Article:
There was a review on www.decanter.com last week of the new Galvin brothers restaurant, "La Chapelle", in Spitalfields. Not suprisingly, it lists Jaboulet's Hermitage la Chapelle on the wine list. They apparently offer the rather mediocre 1994 vintage at a staggering £360 per bottle (plus service charge). This is a wine that is available retail at about £40.
Customers often ask us how we choose the wines that Farr Vintners sells. To a certain extent the choice is simple as our number one goal is to offer great and famous wines to our customers at the best possible prices. Consequently, when a case of Petrus, Latour or Richebourg is offered to us it's not a question of "if" we want it but only a question of deciding on the price at which we think we can sell it, and then taking a small margin for Farr Vintners. As most of you know, we sell wines on a flat 10% commission for those not in a hurry for payment or buy outright at around a 20% margin if the vendor is looking for a cash sale. Most classic wines have a market price and we always try to find a good balance where both supplier and customer are happy with the deal.
Last night we held a tasting at the historic Vintners' Hall in the City of London for some of our private customers. The event was a huge success with over 350 people attending and 82 wines on tasting, ranging from Churton's 2008 Marlborough Sauvignon Blanc back to a 1937 Vin Doux Naturel from Maury in South West France.
Last week I was very privileged to be asked onto the 3 man tasting panel of "The World of Fine Wine" magazine. The subject matter was one of my favourites - 2005 Bordeaux and, as you can imagine, like most people reading this, I didn't have to be asked twice. My fellow panelists were the wine writer Stephen Brook (author of "The Complete Bordeaux" and numerous other wine and travel books) and wine educator and super-taster Michael Schuster.
Today the Union des Grands Crus de Bordeaux rolled into town to show their 2007's for the first time since this controversial vintage was bottled.
Off to our favourite local restaurant for lunch with George and three visitors from France. Ransome's Dock has been Battersea's best restaurant since it opened in the early 1990's. Martin and Vanessa Lam serve delicious "Modern British" food and boast a brilliant international wine list (current AA restaurant wine list of the year). It's held many a Farr Vintners tasting over the years and was also where I met my wife - but that's another story. Ingredients are carefully sourced here from small independent farmers and fishermen and perfectly cooked with no fancy frills. This is a proper restaurant serving proper food, un-poncy and un-trendy and highly recommended by the Farr Vintners team.
On Friday October 9th Farr Vintners held a comprehensive tasting of the 2002 Red Bordeaux vintage. We showed the wines of the 120 leading Chateaux which were served blind in 10 flights of 12. Our panel of experts included Jancis Robinson MW, Derek Smedley MW, Steven Spurrier of Decanter Magazine and Neal Martin of The Wine Advocate. We also had 2 winemakers with us, 4 Bordeaux "negociants" - led by the hugely experienced France Chauvin - and UK wine trade gurus Roy Richards and Barry Phillips.
We recently took part in a fabulous tasting of 33 vintages of Lynch Bages, including every single wine produced from 2006 to 1980 and then a few older bottles. These were tasted at Cordeillan Bages, just a few hundred metres down the road, with members of the Cazes family, their wine-making team and a few friends from Bordeaux.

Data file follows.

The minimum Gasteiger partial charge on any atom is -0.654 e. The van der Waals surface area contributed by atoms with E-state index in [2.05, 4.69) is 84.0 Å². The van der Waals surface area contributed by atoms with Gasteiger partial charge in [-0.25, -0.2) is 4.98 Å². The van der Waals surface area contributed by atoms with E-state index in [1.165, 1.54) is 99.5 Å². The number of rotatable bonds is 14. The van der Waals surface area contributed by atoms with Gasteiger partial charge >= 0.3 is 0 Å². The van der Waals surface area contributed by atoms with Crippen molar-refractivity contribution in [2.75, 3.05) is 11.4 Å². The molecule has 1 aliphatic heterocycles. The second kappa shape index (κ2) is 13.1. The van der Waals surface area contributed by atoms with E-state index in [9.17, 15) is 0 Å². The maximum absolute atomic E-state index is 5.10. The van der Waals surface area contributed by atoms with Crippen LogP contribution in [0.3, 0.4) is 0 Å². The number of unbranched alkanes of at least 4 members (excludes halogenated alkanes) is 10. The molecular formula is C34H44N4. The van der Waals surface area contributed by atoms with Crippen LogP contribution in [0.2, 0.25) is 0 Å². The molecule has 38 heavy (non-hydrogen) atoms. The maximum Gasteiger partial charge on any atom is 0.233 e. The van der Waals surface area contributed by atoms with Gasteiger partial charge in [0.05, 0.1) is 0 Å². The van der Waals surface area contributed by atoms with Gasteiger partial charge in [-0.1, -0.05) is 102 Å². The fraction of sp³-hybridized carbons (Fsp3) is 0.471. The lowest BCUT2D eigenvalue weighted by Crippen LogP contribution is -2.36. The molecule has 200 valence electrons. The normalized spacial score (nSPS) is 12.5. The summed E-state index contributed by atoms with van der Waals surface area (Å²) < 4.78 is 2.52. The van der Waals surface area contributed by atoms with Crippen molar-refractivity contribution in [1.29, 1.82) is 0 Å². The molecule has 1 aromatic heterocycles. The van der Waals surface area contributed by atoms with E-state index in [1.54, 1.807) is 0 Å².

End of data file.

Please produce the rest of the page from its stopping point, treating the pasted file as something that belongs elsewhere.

Contrasting wine-making styles, personalities and cellar conditions were brought home to me on a recent visit to the Rhône valley.
Those who follow the fine wine market will probably have noticed the remarkable recent rise in price of Carruades de Lafite, the second wine of the famous First Growth. The meteoric price increases have resulted in an extraordinary situation where some vintages are now changing hands for more money than First Growths themselves. Farr Vintners recently sold the 2004 vintage (our rating 15/20) for a higher price than we currently sell Mouton Rothschild, Haut Brion or Cheval Blanc. The 2000 vintage is now selling for over ten times the price at which we sold it to our customers en primeur in June 2001.
It's early evening in mid September. It should have been a balmy evening as we wandered down the Uxbridge Road from Shepherd's Bush Green but it wasn't. It was absolutely tipping down with rain. Real rain of the cats and dogs variety. Being a Crystal Palace supporter means visits to some far flung football grounds in all corners of Britain and some fairly dodgy pubs - I don't suppose that many Farr Vintners customers have been to Burnley, Port Vale or even Millwall. Anyway September 15th was QPR away and a rare London Derby so that's why we were getting soaked in W12.
Oliver East and I recently jumped aboard the Eurostar to Brussels on our way to one of the world's greatest restaurants. Hof Van Cleve turned out to be nowhere near Brussels and in fact pretty much slap-bang in the middle of nowhere at all. However, it was well worth the journey as the food was absolutely amazing. Hof Van Cleve is the proud holder of 3 michelin stars (only 1 other restaurant in Belgium has 3 stars) and ranked 26 in the world's 100 best restaurants.
Mondragon is not a holiday destination. This little French town is situated south of Montélimar (world capital of nougat) and east of the famous Gorges de l'Ardèche through which I would thoroughly recommend a down-river "escapade" by kayak.
Last night Henry Matson and I put on our black ties and headed for The Grosvenor House in Park Lane for the annual IWC Wine Awards. As I don't actually own a black tie, this involved borrowing Tom Hudson's bow tie which only took about 15 minutes of origami-like folding and manipulating to get into a vaguely recognisable shape.